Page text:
August 14, 2012
Contact: Ken or Kate Gooderham, ASBPA executive directors -- (239) 489-2616
Harry Simmons, ASBPA president -- (910) 200-7867
What causes erosion?
Understanding its causes helps us understand how to respond effectively to it
In order to fix a problem, it usually helps to know what causes it. This applies to coastal management, of course, particularly when the issue of erosion. In order to address coastal erosion, you need to know what’s behind it – since there’s no single cause for sand moving away from your coastline.
Erosion is like other “natural” occurrences such as fires, tornadoes, hurricanes, earthquakes and more – it lands on our collective radar only when it begins to impact people and their property. When it happens out in the middle of nowhere, nobody notices. When it happens where people live and work, it gets noticed – a lot.
So what causes erosion? Here are some of the agents, and what can be done about them:
- Littoral transport: Sand moves along the coastline, pushed by waves and tides. When more sand leaves than arrives, the beach erodes. This can be addressed by putting more sand back into your system… the right kind of sand, in the right places, at the right time, sometimes with the right assistance to help it stay in place longer.
- Sea level rise: When the level of the sea rises relative to the land, shorelines retreat and beaches erode to keep up with the rising sea. Beaches will actually rise to match the level of the rise of sea level but sand is lost to the offshore in the process. The good news is that the rate of sea level rise is slow and small amounts of sand added at regular intervals can counter the effects of sea level rise.
- Coastal structures: In the case of jetties and groins, these physically reduce the normal flow of sand along a shoreline, often capturing more here but keeping less from going there. In the case of seawalls and revetments, these often replace the sandy beach in protecting upland infrastructure… but may make it impossible for sand to accumulate in front of them due to higher wave action and scour. After an era when all structures were deemed bad, coastal experts now suggest a more nuanced approach… realizing that structures as part of a larger engineered design can serve a purpose to anchor beaches and address hot spots.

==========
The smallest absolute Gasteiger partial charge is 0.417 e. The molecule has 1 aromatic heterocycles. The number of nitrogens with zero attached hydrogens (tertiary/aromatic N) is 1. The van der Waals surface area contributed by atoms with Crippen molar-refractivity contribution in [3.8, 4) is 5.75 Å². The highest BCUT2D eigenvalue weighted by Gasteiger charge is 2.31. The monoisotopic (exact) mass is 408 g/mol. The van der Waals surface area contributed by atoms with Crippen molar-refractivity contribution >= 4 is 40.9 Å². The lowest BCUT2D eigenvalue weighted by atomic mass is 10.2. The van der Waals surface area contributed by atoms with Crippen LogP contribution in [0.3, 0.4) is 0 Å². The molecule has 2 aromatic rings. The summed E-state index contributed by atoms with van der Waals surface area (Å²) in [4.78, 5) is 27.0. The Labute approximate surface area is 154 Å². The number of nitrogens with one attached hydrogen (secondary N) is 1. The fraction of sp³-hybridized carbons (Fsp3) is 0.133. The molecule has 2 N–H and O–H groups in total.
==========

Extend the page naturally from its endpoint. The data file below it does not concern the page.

- Inlets: Sand can be intercepted by coastal inlets and retained by jetties or deposited by tides and currents in shoals. Bypassing can move sand across the coastal opening, or shoals can be scooped up and put on the downdrift beach to allow the sand to continue its natural migration.
- Subsidence: Not a common issue but, where it comes into play, it has a huge impact (think the Louisiana Mississippi River Delta region). Here, the land is sinking due to compaction of deltaic muds exacerbated by extraction of oil and gas. Diversion of sediment from rivers as well as dredge and fill projects can counteract these processes.
Of course, there are other aspects to erosion too numerous to detail here. Suffice it to say that coastlines are highly dynamic environments with many forces – natural and manmade alike -- able to have a significant impact. Understanding the causes of erosion is essential to understanding how to respond to it in a way that engenders more harmony between the coast and the people who want to enjoy it… for a day, a week, a month or a lifetime.
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ABOUT ASBPA: Founded in 1926, the ASBPA promotes the integration of science, policies and actions that maintain, protect and enhance the coasts of America. For more information on ASBPA, go to www.asbpa.org, facebook or www.twitter.com/asbpa.